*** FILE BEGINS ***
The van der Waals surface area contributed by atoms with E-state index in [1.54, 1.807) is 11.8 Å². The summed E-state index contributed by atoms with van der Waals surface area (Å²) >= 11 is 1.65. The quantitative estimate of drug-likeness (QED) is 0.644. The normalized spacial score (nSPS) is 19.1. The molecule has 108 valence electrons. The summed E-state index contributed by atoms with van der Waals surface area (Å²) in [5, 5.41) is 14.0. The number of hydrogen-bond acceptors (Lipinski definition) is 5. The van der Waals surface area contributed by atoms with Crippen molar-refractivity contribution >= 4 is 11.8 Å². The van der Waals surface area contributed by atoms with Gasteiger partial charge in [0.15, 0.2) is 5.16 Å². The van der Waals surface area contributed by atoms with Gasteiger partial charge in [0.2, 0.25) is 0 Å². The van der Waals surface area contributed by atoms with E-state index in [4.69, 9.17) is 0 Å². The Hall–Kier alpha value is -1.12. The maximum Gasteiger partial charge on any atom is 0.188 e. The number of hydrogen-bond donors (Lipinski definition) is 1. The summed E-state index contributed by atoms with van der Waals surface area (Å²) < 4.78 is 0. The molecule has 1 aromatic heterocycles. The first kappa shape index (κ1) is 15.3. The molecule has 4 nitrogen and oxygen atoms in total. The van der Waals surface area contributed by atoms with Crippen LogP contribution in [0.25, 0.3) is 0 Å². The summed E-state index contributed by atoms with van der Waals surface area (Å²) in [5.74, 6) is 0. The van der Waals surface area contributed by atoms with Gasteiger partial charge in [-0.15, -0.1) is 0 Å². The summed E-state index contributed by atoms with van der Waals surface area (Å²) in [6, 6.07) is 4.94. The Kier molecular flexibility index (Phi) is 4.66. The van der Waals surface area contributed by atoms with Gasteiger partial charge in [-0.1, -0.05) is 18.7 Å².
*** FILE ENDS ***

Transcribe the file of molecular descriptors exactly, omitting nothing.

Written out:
The van der Waals surface area contributed by atoms with E-state index in [1.54, 1.807) is 11.8 Å². The summed E-state index contributed by atoms with van der Waals surface area (Å²) >= 11 is 1.65. The quantitative estimate of drug-likeness (QED) is 0.644. The normalized spacial score (nSPS) is 19.1. The molecule has 108 valence electrons. The summed E-state index contributed by atoms with van der Waals surface area (Å²) in [5, 5.41) is 14.0. The number of hydrogen-bond acceptors (Lipinski definition) is 5. The van der Waals surface area contributed by atoms with Crippen molar-refractivity contribution >= 4 is 11.8 Å². The van der Waals surface area contributed by atoms with Gasteiger partial charge in [0.15, 0.2) is 5.16 Å². The van der Waals surface area contributed by atoms with Gasteiger partial charge in [0.2, 0.25) is 0 Å². The van der Waals surface area contributed by atoms with E-state index in [4.69, 9.17) is 0 Å². The Hall–Kier alpha value is -1.12. The maximum Gasteiger partial charge on any atom is 0.188 e. The number of hydrogen-bond donors (Lipinski definition) is 1. The summed E-state index contributed by atoms with van der Waals surface area (Å²) < 4.78 is 0. The molecule has 1 aromatic heterocycles. The first kappa shape index (κ1) is 15.3. The molecule has 4 nitrogen and oxygen atoms in total. The van der Waals surface area contributed by atoms with Crippen LogP contribution in [0.25, 0.3) is 0 Å². The summed E-state index contributed by atoms with van der Waals surface area (Å²) in [5.74, 6) is 0. The van der Waals surface area contributed by atoms with Gasteiger partial charge in [-0.15, -0.1) is 0 Å². The summed E-state index contributed by atoms with van der Waals surface area (Å²) in [6, 6.07) is 4.94. The Kier molecular flexibility index (Phi) is 4.66. The van der Waals surface area contributed by atoms with Gasteiger partial charge in [-0.1, -0.05) is 18.7 Å².